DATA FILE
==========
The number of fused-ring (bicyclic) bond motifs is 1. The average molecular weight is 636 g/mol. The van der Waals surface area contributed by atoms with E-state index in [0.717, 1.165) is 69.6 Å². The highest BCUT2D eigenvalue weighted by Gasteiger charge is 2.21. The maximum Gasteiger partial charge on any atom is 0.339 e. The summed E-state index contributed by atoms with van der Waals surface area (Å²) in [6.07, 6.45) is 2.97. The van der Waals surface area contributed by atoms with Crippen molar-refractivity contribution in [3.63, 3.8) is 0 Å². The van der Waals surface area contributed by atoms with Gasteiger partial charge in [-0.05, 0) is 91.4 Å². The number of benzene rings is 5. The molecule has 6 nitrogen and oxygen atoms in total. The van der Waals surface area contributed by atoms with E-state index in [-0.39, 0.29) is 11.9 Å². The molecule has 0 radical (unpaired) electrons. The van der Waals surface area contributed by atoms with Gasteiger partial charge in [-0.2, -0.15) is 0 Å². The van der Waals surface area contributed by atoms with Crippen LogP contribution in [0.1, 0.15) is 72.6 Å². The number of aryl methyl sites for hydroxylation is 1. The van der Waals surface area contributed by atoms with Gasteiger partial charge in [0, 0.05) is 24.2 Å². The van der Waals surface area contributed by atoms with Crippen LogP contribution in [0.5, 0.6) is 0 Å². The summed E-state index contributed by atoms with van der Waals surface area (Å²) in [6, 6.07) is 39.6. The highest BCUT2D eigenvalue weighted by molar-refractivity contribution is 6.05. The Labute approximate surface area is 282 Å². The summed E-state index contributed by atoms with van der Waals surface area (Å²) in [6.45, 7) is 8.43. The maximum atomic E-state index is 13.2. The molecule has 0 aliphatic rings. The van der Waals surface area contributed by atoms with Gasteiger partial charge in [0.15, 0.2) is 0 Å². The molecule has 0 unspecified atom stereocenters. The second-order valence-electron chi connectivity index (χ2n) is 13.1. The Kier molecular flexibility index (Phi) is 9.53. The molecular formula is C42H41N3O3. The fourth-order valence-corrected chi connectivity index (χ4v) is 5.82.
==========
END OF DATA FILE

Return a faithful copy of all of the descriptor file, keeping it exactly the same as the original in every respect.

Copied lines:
The number of fused-ring (bicyclic) bond motifs is 1. The average molecular weight is 636 g/mol. The van der Waals surface area contributed by atoms with E-state index in [0.717, 1.165) is 69.6 Å². The highest BCUT2D eigenvalue weighted by Gasteiger charge is 2.21. The maximum Gasteiger partial charge on any atom is 0.339 e. The summed E-state index contributed by atoms with van der Waals surface area (Å²) in [6.07, 6.45) is 2.97. The van der Waals surface area contributed by atoms with Crippen molar-refractivity contribution in [3.63, 3.8) is 0 Å². The van der Waals surface area contributed by atoms with Gasteiger partial charge in [-0.05, 0) is 91.4 Å². The number of benzene rings is 5. The molecule has 6 nitrogen and oxygen atoms in total. The van der Waals surface area contributed by atoms with E-state index in [-0.39, 0.29) is 11.9 Å². The molecule has 0 radical (unpaired) electrons. The van der Waals surface area contributed by atoms with Gasteiger partial charge in [-0.2, -0.15) is 0 Å². The van der Waals surface area contributed by atoms with Crippen LogP contribution in [0.1, 0.15) is 72.6 Å². The number of aryl methyl sites for hydroxylation is 1. The van der Waals surface area contributed by atoms with Gasteiger partial charge in [0, 0.05) is 24.2 Å². The van der Waals surface area contributed by atoms with Crippen LogP contribution in [0.5, 0.6) is 0 Å². The summed E-state index contributed by atoms with van der Waals surface area (Å²) in [6, 6.07) is 39.6. The highest BCUT2D eigenvalue weighted by molar-refractivity contribution is 6.05. The Labute approximate surface area is 282 Å². The summed E-state index contributed by atoms with van der Waals surface area (Å²) in [6.45, 7) is 8.43. The maximum atomic E-state index is 13.2. The molecule has 0 aliphatic rings. The van der Waals surface area contributed by atoms with Gasteiger partial charge in [0.15, 0.2) is 0 Å². The molecule has 0 unspecified atom stereocenters. The second-order valence-electron chi connectivity index (χ2n) is 13.1. The Kier molecular flexibility index (Phi) is 9.53. The molecular formula is C42H41N3O3. The fourth-order valence-corrected chi connectivity index (χ4v) is 5.82.